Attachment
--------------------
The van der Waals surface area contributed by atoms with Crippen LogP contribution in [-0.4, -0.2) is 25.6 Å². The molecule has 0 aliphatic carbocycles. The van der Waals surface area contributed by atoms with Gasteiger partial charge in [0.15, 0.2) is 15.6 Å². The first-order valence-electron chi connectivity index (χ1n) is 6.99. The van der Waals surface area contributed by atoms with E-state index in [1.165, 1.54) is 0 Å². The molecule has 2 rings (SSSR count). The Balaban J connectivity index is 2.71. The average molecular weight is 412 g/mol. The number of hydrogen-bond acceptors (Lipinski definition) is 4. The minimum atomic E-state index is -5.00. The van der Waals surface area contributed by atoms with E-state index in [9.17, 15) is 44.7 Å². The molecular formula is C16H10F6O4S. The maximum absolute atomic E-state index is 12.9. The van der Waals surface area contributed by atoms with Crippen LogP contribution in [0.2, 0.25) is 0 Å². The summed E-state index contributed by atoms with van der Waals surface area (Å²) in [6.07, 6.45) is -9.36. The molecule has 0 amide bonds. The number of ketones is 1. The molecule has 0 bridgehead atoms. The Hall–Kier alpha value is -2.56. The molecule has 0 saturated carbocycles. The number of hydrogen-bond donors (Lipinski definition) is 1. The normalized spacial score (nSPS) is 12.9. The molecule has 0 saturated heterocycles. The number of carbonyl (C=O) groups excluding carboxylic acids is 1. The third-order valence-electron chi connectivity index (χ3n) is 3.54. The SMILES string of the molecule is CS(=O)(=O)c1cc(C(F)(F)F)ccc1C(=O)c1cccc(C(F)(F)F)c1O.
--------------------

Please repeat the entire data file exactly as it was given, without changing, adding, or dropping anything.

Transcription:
The van der Waals surface area contributed by atoms with Crippen LogP contribution in [-0.4, -0.2) is 25.6 Å². The molecule has 0 aliphatic carbocycles. The van der Waals surface area contributed by atoms with Gasteiger partial charge in [0.15, 0.2) is 15.6 Å². The first-order valence-electron chi connectivity index (χ1n) is 6.99. The van der Waals surface area contributed by atoms with E-state index in [1.165, 1.54) is 0 Å². The molecule has 2 rings (SSSR count). The Balaban J connectivity index is 2.71. The average molecular weight is 412 g/mol. The number of hydrogen-bond acceptors (Lipinski definition) is 4. The minimum atomic E-state index is -5.00. The van der Waals surface area contributed by atoms with E-state index in [9.17, 15) is 44.7 Å². The molecular formula is C16H10F6O4S. The maximum absolute atomic E-state index is 12.9. The van der Waals surface area contributed by atoms with Crippen LogP contribution in [0.2, 0.25) is 0 Å². The summed E-state index contributed by atoms with van der Waals surface area (Å²) in [6.07, 6.45) is -9.36. The molecule has 0 amide bonds. The number of ketones is 1. The molecule has 0 bridgehead atoms. The Hall–Kier alpha value is -2.56. The molecule has 0 saturated carbocycles. The number of hydrogen-bond donors (Lipinski definition) is 1. The normalized spacial score (nSPS) is 12.9. The molecule has 0 saturated heterocycles. The number of carbonyl (C=O) groups excluding carboxylic acids is 1. The third-order valence-electron chi connectivity index (χ3n) is 3.54. The SMILES string of the molecule is CS(=O)(=O)c1cc(C(F)(F)F)ccc1C(=O)c1cccc(C(F)(F)F)c1O.